Public health law and disaster medicine: Understanding the legal environment

Thomas A. Gionis, MD, JD, LLM, MBA, MHA, FCLM, Cyril Wecht, MD, JD, FCLM, Lewis W. Marshall, Jr., MS, MD, JD, FAAEP


Disaster medicine specialists, policy makers, and the public often feel frustrated when they encounter the complex legal framework that surrounds public health emergencies and disasters. Such a framework is particularly difficult to understand when one considers that the federal government has no express powers over public health or disaster management. In fact, under the US Constitution, the states, rather than the federal government, possess public health governance. Although public health sovereignty formally resides within the states, and notwithstanding the federal government’s lack of express constitutional powers over public health crises and disaster management, the federal government has gradually taken on a greater leadership role in managing public health emergencies. In order to clarify the state and federal responsibilities surrounding public health emergencies and disasters, this article explores necessary and pertinent legal topics. These topics include public health duties, public health disasters, state sovereignty, governmental coercion, de facto constitutional empowerment, separation of powers, limited powers, federalism, state police powers, general and federal declarations of emergencies, the Model State Emergency Health Powers Act (MSEHPA), and public health and national security.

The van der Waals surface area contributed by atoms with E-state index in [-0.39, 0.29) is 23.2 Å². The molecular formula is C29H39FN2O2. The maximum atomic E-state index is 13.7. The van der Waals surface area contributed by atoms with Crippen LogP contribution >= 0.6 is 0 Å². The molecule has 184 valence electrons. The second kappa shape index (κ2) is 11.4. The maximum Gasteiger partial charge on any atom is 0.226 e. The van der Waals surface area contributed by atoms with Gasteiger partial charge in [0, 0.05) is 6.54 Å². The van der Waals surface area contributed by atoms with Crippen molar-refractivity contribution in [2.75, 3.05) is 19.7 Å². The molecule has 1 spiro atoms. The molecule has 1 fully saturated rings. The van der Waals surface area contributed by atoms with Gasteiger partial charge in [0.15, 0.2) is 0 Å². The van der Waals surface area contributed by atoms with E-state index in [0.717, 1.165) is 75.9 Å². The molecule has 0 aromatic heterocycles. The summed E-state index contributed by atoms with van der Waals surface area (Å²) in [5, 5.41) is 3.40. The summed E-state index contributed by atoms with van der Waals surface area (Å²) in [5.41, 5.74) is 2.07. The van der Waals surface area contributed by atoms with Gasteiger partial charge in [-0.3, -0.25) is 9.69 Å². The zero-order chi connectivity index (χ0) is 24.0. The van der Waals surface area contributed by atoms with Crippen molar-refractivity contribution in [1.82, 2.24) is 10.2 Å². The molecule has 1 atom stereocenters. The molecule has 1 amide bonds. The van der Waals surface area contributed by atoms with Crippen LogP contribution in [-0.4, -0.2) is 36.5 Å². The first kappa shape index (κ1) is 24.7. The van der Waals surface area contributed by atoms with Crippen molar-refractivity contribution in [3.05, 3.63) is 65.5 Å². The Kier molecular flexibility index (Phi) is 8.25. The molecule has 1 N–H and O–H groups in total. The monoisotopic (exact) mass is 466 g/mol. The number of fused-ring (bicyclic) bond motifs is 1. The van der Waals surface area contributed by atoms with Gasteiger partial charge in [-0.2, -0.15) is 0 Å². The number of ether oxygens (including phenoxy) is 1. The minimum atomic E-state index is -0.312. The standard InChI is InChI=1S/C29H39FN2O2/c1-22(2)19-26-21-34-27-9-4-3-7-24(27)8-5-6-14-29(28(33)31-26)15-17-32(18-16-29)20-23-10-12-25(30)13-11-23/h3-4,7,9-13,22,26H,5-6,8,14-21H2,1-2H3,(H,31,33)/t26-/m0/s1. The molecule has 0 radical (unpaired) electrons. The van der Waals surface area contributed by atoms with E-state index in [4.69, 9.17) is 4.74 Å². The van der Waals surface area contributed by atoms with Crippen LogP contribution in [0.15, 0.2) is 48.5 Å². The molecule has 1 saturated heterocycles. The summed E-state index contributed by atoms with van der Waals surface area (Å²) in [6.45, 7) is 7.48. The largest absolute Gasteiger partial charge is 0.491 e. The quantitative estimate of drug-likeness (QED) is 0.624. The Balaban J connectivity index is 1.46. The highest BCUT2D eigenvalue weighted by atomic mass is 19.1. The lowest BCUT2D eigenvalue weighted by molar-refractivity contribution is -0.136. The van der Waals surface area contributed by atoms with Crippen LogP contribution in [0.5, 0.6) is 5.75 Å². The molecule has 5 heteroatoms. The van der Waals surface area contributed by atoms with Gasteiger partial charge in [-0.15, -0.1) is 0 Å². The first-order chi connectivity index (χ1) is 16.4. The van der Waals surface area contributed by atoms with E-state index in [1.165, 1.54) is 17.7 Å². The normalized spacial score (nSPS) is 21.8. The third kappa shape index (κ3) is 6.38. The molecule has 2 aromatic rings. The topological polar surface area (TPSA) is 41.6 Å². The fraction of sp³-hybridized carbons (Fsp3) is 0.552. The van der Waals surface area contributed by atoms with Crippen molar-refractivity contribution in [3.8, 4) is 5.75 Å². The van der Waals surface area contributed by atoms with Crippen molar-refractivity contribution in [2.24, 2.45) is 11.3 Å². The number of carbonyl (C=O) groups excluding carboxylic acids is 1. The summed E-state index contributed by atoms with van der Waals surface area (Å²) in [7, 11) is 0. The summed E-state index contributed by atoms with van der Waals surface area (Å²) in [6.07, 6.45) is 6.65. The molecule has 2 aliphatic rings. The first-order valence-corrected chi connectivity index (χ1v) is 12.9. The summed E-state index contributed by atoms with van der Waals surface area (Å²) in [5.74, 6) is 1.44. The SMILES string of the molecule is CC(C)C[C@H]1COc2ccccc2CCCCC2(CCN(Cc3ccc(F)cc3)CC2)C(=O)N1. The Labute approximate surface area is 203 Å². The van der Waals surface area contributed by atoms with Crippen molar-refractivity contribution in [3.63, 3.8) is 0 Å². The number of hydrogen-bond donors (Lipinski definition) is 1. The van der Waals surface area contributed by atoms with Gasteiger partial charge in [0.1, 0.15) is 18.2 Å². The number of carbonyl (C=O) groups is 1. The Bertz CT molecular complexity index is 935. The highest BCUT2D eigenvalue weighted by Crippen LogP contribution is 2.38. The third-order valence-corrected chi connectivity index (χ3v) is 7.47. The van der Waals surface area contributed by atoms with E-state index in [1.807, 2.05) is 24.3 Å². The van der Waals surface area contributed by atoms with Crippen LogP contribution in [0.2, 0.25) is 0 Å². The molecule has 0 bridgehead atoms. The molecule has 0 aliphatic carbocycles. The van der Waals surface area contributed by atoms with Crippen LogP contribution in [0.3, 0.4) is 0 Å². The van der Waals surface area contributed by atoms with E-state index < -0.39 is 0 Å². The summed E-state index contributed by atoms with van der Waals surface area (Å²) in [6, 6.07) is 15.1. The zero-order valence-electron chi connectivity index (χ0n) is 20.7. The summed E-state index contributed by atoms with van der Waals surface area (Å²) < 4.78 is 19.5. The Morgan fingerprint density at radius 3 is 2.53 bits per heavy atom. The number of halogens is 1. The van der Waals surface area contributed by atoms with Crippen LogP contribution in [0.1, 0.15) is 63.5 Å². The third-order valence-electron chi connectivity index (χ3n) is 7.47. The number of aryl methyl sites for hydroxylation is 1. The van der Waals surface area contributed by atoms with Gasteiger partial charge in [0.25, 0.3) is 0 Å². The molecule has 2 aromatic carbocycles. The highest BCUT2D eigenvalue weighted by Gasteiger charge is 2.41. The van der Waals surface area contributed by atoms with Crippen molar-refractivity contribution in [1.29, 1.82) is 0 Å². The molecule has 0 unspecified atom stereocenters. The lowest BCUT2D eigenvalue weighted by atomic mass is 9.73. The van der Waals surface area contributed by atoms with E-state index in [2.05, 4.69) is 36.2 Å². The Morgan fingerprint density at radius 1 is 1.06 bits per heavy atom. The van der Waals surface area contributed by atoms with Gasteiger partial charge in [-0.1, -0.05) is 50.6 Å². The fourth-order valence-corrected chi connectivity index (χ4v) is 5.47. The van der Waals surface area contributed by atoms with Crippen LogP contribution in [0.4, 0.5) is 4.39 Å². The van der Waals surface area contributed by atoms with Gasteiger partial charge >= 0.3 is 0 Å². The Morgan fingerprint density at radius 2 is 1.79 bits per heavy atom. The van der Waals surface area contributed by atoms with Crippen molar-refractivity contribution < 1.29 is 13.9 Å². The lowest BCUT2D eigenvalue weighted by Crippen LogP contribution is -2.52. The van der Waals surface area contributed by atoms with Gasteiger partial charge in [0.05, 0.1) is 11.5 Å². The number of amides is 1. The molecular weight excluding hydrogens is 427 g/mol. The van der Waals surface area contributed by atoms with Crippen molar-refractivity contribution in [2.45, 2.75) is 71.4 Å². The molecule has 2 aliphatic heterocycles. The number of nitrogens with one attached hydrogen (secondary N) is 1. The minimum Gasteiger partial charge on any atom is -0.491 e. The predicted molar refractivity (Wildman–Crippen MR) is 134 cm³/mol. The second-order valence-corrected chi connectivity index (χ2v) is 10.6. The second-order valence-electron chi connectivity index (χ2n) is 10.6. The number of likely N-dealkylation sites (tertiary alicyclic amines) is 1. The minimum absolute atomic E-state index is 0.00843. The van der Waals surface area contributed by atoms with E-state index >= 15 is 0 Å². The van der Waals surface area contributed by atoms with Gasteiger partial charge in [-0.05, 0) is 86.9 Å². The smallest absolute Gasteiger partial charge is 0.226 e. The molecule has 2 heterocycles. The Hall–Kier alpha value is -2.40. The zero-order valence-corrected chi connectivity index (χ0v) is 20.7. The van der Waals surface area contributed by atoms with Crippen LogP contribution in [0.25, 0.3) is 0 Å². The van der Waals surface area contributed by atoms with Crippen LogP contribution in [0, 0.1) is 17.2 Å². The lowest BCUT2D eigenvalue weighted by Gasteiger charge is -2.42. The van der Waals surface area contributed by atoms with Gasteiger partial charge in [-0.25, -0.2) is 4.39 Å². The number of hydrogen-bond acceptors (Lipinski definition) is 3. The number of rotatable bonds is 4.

public health emergencies, disasters, state sovereignty, governmental coercion, de facto con-stitutional empowerment, separation of powers, limit-ed powers, federalism, state police powers, general and federal declarations of emergency, the Model State Em

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